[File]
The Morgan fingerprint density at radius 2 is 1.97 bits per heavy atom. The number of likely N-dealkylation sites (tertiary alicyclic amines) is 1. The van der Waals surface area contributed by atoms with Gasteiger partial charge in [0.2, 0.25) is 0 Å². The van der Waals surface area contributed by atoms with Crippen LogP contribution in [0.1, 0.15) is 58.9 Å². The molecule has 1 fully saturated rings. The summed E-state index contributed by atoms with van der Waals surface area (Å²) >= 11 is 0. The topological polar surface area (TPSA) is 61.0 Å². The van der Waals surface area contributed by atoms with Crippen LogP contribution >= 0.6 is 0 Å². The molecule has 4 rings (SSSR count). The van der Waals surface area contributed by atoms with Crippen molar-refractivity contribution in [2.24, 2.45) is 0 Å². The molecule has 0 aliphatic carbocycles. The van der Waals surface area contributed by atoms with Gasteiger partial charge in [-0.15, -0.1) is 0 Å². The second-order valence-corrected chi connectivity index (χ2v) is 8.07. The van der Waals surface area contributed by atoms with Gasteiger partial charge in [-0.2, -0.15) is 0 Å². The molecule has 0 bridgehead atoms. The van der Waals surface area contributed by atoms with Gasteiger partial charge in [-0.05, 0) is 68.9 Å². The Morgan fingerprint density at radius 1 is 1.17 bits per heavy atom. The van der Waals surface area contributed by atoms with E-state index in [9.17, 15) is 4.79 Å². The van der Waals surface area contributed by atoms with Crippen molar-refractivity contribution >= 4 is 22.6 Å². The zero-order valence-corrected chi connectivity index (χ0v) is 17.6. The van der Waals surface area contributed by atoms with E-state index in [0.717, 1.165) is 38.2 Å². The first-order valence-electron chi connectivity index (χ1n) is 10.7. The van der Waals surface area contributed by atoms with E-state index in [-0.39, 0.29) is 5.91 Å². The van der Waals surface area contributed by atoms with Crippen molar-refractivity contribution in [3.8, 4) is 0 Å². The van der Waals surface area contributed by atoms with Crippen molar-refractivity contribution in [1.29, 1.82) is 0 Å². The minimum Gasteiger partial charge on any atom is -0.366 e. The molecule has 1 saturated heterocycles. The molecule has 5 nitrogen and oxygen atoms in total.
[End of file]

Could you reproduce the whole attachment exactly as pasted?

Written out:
The Morgan fingerprint density at radius 2 is 1.97 bits per heavy atom. The number of likely N-dealkylation sites (tertiary alicyclic amines) is 1. The van der Waals surface area contributed by atoms with Gasteiger partial charge in [0.2, 0.25) is 0 Å². The van der Waals surface area contributed by atoms with Crippen LogP contribution in [0.1, 0.15) is 58.9 Å². The molecule has 1 fully saturated rings. The summed E-state index contributed by atoms with van der Waals surface area (Å²) >= 11 is 0. The topological polar surface area (TPSA) is 61.0 Å². The van der Waals surface area contributed by atoms with Crippen LogP contribution >= 0.6 is 0 Å². The molecule has 4 rings (SSSR count). The van der Waals surface area contributed by atoms with Crippen molar-refractivity contribution in [2.24, 2.45) is 0 Å². The molecule has 0 aliphatic carbocycles. The van der Waals surface area contributed by atoms with Gasteiger partial charge in [-0.15, -0.1) is 0 Å². The second-order valence-corrected chi connectivity index (χ2v) is 8.07. The van der Waals surface area contributed by atoms with Gasteiger partial charge in [-0.2, -0.15) is 0 Å². The molecule has 0 bridgehead atoms. The van der Waals surface area contributed by atoms with Gasteiger partial charge in [-0.05, 0) is 68.9 Å². The Morgan fingerprint density at radius 1 is 1.17 bits per heavy atom. The van der Waals surface area contributed by atoms with E-state index in [9.17, 15) is 4.79 Å². The van der Waals surface area contributed by atoms with Crippen molar-refractivity contribution >= 4 is 22.6 Å². The zero-order valence-corrected chi connectivity index (χ0v) is 17.6. The van der Waals surface area contributed by atoms with E-state index in [0.717, 1.165) is 38.2 Å². The first-order valence-electron chi connectivity index (χ1n) is 10.7. The van der Waals surface area contributed by atoms with E-state index in [-0.39, 0.29) is 5.91 Å². The van der Waals surface area contributed by atoms with Crippen molar-refractivity contribution in [3.8, 4) is 0 Å². The van der Waals surface area contributed by atoms with Crippen molar-refractivity contribution in [1.29, 1.82) is 0 Å². The minimum Gasteiger partial charge on any atom is -0.366 e. The molecule has 1 saturated heterocycles. The molecule has 5 nitrogen and oxygen atoms in total.